I am not quite sure if I should have posted this here or somewhere else.
Yesterday I went with my eldest to the Midden Herenduinen, part of the Zuid Kennenerland National Park here in Holland. It was a dull grey day but we had a great time. There was so much fungi all over the place – I have never seen so much, if you stood and looked at the fallen leaves for long enough you could see it . We saw pestal puffballs, bracket fungus, mycena sp, sulphur tuft, amethyst deceivers (I think) and goodness knows what. The greatest find was a “Fairy Ring” which comprised of the Clouded Funnel fungi (Clitocybe nularis), the ring measured 4m across. Here is a photo of one from the Fairy ring.
There were still a few wildflowers around including lots Red Campion and some I have yet to ID. The rustling of the trees and the falling leaves sounded like running water.
I think my favourite sighting of the afternoon were three Green woodpeckers a first for me. We saw two together at the beginning of the walk and a single one later on. We also saw a Greater Spotted woodpecker and lots of robins.
As we were walking we saw something large ahead of us. At first I thought it was a deer bur then realized it was one of the Highland cattle that roam fee in the NP. We took some photos and were slowly approaching it as we had to pass it when we saw a second and third. Then we saw some on the other side of us , technically we were actually surrounded by at least ten of them. Luckily they were too busy eating than taking notice of us, those huge horns and their sheer size made it quite daunting.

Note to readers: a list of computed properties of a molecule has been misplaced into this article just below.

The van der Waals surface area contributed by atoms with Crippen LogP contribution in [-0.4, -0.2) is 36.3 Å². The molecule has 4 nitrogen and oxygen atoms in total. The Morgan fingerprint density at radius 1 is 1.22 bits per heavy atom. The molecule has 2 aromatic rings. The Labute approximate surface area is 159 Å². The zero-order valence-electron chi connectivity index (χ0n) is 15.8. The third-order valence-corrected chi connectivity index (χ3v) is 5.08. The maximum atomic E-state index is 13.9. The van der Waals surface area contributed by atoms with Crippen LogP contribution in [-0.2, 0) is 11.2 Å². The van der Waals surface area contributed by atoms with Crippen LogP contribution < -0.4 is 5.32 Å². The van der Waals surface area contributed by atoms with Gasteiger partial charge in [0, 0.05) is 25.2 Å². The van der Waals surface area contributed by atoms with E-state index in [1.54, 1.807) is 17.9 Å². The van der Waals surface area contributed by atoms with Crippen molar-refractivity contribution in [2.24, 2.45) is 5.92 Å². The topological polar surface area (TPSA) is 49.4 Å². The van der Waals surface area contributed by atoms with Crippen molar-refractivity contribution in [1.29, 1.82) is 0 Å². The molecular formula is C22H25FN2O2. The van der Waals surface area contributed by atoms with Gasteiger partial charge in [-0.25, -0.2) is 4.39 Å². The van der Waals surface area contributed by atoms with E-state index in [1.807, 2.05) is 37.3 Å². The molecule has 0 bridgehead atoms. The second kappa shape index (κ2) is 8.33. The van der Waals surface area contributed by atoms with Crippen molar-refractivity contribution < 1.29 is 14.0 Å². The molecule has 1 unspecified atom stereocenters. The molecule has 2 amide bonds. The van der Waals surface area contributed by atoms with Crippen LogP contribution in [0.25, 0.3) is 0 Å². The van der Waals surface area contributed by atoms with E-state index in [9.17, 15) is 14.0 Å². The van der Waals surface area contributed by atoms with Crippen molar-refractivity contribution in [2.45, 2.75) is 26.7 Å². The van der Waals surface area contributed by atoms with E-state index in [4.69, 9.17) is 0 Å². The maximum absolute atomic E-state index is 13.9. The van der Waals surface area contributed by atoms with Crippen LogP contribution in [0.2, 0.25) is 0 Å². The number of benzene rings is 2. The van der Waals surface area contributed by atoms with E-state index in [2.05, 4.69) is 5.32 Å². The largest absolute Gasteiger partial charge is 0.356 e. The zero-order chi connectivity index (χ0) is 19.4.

You may think it’s strange to find Highland cattle in the wild in Holland but they do a very important job. This NP, is predominantly situated on sand dunes. Air pollution caused the dunes to become overgrown with grass and bushes, the local native plant species like the Parnasia and animals like sand lizards and rabbits which needed the open sandy spaces were in decline. Highland cattle, Shetland and Exmoor ponies and Scottish blackface sheep were introduced to graze and keep the grass and sapling growth down – hence giving the native species chance to recover. Rabbits are valued in the NP and were almost brought to extinction in these parts by hunting, so there was also a fall in the fox population – happily both are recovering these days. There are also European Bison in the park but they are much too dangerous to be in places accessible by the public.
Here is an image of one of the Highland cattle
It was a successful and pleasant way to spend the afternoon I look forward to my next visit.